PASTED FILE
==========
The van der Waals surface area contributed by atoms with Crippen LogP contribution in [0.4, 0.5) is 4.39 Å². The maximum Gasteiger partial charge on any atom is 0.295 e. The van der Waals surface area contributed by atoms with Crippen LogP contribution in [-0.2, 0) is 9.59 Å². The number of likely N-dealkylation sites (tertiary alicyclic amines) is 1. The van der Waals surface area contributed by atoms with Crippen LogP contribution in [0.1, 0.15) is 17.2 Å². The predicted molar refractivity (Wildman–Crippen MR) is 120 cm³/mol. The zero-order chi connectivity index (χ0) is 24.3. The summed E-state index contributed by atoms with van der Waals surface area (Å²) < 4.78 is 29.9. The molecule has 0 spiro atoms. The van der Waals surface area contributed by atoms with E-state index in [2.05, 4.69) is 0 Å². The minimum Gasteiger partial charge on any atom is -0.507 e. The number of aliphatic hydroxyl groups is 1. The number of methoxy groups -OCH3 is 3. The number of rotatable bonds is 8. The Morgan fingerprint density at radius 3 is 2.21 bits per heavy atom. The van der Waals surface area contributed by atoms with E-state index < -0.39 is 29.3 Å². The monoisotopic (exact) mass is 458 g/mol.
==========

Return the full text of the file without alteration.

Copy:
The van der Waals surface area contributed by atoms with Crippen LogP contribution in [0.4, 0.5) is 4.39 Å². The maximum Gasteiger partial charge on any atom is 0.295 e. The van der Waals surface area contributed by atoms with Crippen LogP contribution in [-0.2, 0) is 9.59 Å². The number of likely N-dealkylation sites (tertiary alicyclic amines) is 1. The van der Waals surface area contributed by atoms with Crippen LogP contribution in [0.1, 0.15) is 17.2 Å². The predicted molar refractivity (Wildman–Crippen MR) is 120 cm³/mol. The zero-order chi connectivity index (χ0) is 24.3. The summed E-state index contributed by atoms with van der Waals surface area (Å²) < 4.78 is 29.9. The molecule has 0 spiro atoms. The van der Waals surface area contributed by atoms with E-state index in [2.05, 4.69) is 0 Å². The minimum Gasteiger partial charge on any atom is -0.507 e. The number of aliphatic hydroxyl groups is 1. The number of methoxy groups -OCH3 is 3. The number of rotatable bonds is 8. The Morgan fingerprint density at radius 3 is 2.21 bits per heavy atom. The van der Waals surface area contributed by atoms with E-state index < -0.39 is 29.3 Å². The monoisotopic (exact) mass is 458 g/mol.